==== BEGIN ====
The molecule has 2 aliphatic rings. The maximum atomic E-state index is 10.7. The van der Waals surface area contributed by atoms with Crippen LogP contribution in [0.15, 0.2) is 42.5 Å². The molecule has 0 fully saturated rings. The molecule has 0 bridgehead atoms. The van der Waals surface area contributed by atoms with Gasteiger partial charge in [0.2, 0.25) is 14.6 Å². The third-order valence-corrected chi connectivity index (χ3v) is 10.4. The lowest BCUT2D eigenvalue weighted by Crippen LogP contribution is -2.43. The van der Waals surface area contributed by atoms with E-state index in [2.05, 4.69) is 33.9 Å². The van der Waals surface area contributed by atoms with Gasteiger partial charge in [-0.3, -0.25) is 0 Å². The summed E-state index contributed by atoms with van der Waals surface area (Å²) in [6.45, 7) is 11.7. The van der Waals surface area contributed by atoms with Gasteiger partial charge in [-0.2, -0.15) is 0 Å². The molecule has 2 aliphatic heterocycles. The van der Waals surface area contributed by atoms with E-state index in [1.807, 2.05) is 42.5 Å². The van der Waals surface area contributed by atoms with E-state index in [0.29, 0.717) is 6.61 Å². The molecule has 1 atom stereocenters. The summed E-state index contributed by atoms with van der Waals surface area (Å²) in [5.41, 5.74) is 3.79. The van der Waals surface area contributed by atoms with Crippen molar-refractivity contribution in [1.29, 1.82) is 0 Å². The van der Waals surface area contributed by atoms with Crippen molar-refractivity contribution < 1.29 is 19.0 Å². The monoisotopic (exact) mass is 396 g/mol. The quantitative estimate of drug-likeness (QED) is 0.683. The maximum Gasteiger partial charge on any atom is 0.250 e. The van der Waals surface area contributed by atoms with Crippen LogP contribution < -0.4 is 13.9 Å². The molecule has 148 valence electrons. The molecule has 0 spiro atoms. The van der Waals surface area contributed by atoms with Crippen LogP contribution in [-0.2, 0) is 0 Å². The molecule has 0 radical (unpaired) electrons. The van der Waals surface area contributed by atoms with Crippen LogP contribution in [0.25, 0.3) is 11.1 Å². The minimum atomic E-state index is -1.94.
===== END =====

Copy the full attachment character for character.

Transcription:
The molecule has 2 aliphatic rings. The maximum atomic E-state index is 10.7. The van der Waals surface area contributed by atoms with Crippen LogP contribution in [0.15, 0.2) is 42.5 Å². The molecule has 0 fully saturated rings. The molecule has 0 bridgehead atoms. The van der Waals surface area contributed by atoms with Gasteiger partial charge in [0.2, 0.25) is 14.6 Å². The third-order valence-corrected chi connectivity index (χ3v) is 10.4. The lowest BCUT2D eigenvalue weighted by Crippen LogP contribution is -2.43. The van der Waals surface area contributed by atoms with E-state index in [2.05, 4.69) is 33.9 Å². The van der Waals surface area contributed by atoms with Gasteiger partial charge in [-0.3, -0.25) is 0 Å². The summed E-state index contributed by atoms with van der Waals surface area (Å²) in [6.45, 7) is 11.7. The van der Waals surface area contributed by atoms with Gasteiger partial charge in [-0.2, -0.15) is 0 Å². The molecule has 2 aliphatic heterocycles. The van der Waals surface area contributed by atoms with E-state index in [1.807, 2.05) is 42.5 Å². The van der Waals surface area contributed by atoms with E-state index in [0.29, 0.717) is 6.61 Å². The molecule has 1 atom stereocenters. The summed E-state index contributed by atoms with van der Waals surface area (Å²) in [5.41, 5.74) is 3.79. The van der Waals surface area contributed by atoms with Crippen molar-refractivity contribution in [1.29, 1.82) is 0 Å². The van der Waals surface area contributed by atoms with Crippen molar-refractivity contribution < 1.29 is 19.0 Å². The monoisotopic (exact) mass is 396 g/mol. The quantitative estimate of drug-likeness (QED) is 0.683. The maximum Gasteiger partial charge on any atom is 0.250 e. The van der Waals surface area contributed by atoms with Crippen LogP contribution < -0.4 is 13.9 Å². The molecule has 148 valence electrons. The molecule has 0 spiro atoms. The van der Waals surface area contributed by atoms with Crippen LogP contribution in [-0.2, 0) is 0 Å². The molecule has 0 radical (unpaired) electrons. The van der Waals surface area contributed by atoms with Crippen LogP contribution in [0.25, 0.3) is 11.1 Å². The minimum atomic E-state index is -1.94.